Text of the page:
Why we Need More of the Right Kind of Books

Right kinds of books


I love books. The ones I've read, and the ones I'd love to read.

Reading is a form of freedom. Libraries and bookstores are some of my favorite places in the world. Growing up, we had a library of 5,000 books in the house—so much possibility. Right at a point in my life when I also had the time. Though there's always time for good books.

Lately, I started reaching out to people who I think should write one. Because we seem to miss the books we could really use. Whenever I come across a substantive body of thought—usually in a blog or a podcast—I reach out to the author to inquire about books on the topic.

And often the books I find on the subject fall short. They don't cover the theory well. Or they precipitate too quickly into tactical application. Before the thesis was fully formed. I tend to stir clear of self-help material and “how to” stuff. There's the web for that. There are videos.

Books are for entering new worlds. My sweet spot are good conversation books. That is books that make me think, and that could hold a conversation with me.

I start with who's writing. How they see the world, their voice. Who, and then what. Why comes later. Even with fiction, I'm a serial reader. Tana French, Ann Cleeves, Elly Griffiths are some favorites. At some point I realized that mystery books by women are much more difficult to figure out. Good for thinking.

I read select non fiction. I've loved Maria Konnikova's The Biggest Bluff. From the motivation for writing the book, to the quest of learning to manage herself, to the stories. She put a ton of value in the book. Because she did the work. I enjoyed Matt Ridely's books. Hence I also look at who and what he's reading.

As for the people I'm chasing to write books…

I'm hoping at some point my dear friend and colleague Peter Tunjic publishes a book on his theory of capitals. We've been talking about his ideas and work for the better part of twenty years. His theory has had a great influence in my work. And I'd love to have it all in one place.

Recently I came across Jonathan Cook's work on ritual design. I listened to and read two years of his podcast, cover to cover. Then I went on to all of his articles. When I was done, I reached out to him to ask when he's planning to publish. His work and Peter's are what I call foundational.

Foundational work opens the door to a new paradigm.

Big ideas. New stories. They require deeper thinkingfor the author and the reader. They did the work. You do the work reading. Hence the transfer of value. These are the books that stay with you. That you go back to and re-read. The theory holds. The energy flows.

Publishing is a business. And many contemporary books read a bit formulaic. Speaking is similar. A keynote who's able to transmit energy and inspiration is worth gold. But event organizers obsess over tactical advice.

Have you noticed that once money takes center stage it sucks the energy out of the space? This is why humanity takes centuries to discover the value it has right under its nose. Starting with the person.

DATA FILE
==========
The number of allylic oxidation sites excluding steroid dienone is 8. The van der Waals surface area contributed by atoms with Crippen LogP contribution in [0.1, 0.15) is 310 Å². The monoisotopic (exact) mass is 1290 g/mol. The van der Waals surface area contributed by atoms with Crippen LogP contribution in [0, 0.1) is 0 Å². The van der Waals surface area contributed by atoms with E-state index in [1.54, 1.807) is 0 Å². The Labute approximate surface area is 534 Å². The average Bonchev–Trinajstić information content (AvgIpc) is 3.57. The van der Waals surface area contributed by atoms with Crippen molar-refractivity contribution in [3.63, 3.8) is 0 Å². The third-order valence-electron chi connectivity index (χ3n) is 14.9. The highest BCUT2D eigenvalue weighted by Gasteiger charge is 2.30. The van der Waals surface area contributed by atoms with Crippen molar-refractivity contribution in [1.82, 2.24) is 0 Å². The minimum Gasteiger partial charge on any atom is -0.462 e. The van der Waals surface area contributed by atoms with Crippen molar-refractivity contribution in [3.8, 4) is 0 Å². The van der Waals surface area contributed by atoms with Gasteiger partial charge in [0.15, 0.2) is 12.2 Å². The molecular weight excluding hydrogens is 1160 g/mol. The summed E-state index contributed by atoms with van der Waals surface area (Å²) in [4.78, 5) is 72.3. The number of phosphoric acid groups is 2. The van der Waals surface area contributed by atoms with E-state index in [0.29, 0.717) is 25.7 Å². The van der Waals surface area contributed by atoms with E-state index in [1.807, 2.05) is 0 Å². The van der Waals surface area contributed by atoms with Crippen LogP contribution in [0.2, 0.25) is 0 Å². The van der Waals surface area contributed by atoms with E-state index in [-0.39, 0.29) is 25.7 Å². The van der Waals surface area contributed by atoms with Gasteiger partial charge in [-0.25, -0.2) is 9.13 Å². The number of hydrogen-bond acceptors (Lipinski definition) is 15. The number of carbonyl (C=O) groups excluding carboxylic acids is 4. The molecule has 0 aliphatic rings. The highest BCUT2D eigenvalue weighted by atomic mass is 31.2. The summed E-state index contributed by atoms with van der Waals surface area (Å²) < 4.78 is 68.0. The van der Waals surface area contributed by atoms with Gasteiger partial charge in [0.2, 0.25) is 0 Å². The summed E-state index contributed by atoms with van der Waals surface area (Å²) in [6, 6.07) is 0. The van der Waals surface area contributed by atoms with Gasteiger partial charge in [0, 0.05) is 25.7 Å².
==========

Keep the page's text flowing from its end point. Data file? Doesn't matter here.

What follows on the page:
So this is me making the case for discovering and publishing more of the right kind of books. Someone has to take a chance on people with no huge social media following, no controversy, or gimmick. These are people busy doing the work, not getting likes and raising hell.


Telling the books by their focus

Having said all that, I've spotted a couple of books that look promising. I don't judge books by their cover. But I do by their focus. These are in the near future. And I haven't read them. But I've heard a conversation with the author for one, and the second came highly recommended by someone whose work I respect.

The premise of Ron Carucci's To Be Honest: Lead with the Power of Truth, Justice and Purpose is that value is in being who you say you are. He's done a ton of research to find the elements of culture that help companies close the gap between intention and behavior. He says honesty is a capability. You can develop it.

In a recent podcast, he talks about four key elements in culture that encourage the development of this capability in culture:

  1. Clear identityin my work I've also found that often companies that do not recognize who they are cannot tell a good story. Words promise, actions follow through. 
  2. Accountability—yes, please. Taking responsibility seems to have gone out of fashion. Yet, it's crucial to demonstrating competence, one of the pillars of trustworthiness.
  3. Governance—it supports infrastructure and commerce. Because it's slower to change, it has more power.
  4. Cross-functional relationships—companies need to support bridging the seams between groups. the intersection of functions is where value goes to die. When you fragment the company, you fragment the truth. Fragmentation is a reality in society, but also in our self. Hence our process for understanding problems is broken.

Thought also tricks us. “Any real change in presentation is a change of being,” says physicist David Bohm. It produces an internal change as response. When it's not genuine, it's mis-representation and we should approach the people who are under its spell as victims. 

Canucci's book releases in the U.S. May 25.

As I wait for Jonathan Cook's book on ritual design, Gillian Tett has written a book on Anthro-Vision: A New Way to See in Business and Life. Anthropology is the study of human culture. Anthropologists train to understand humans in past and present societies. Firms like IDEO have long employed people trained in the discipline to focus on innovation

Tett's book is out on June 8.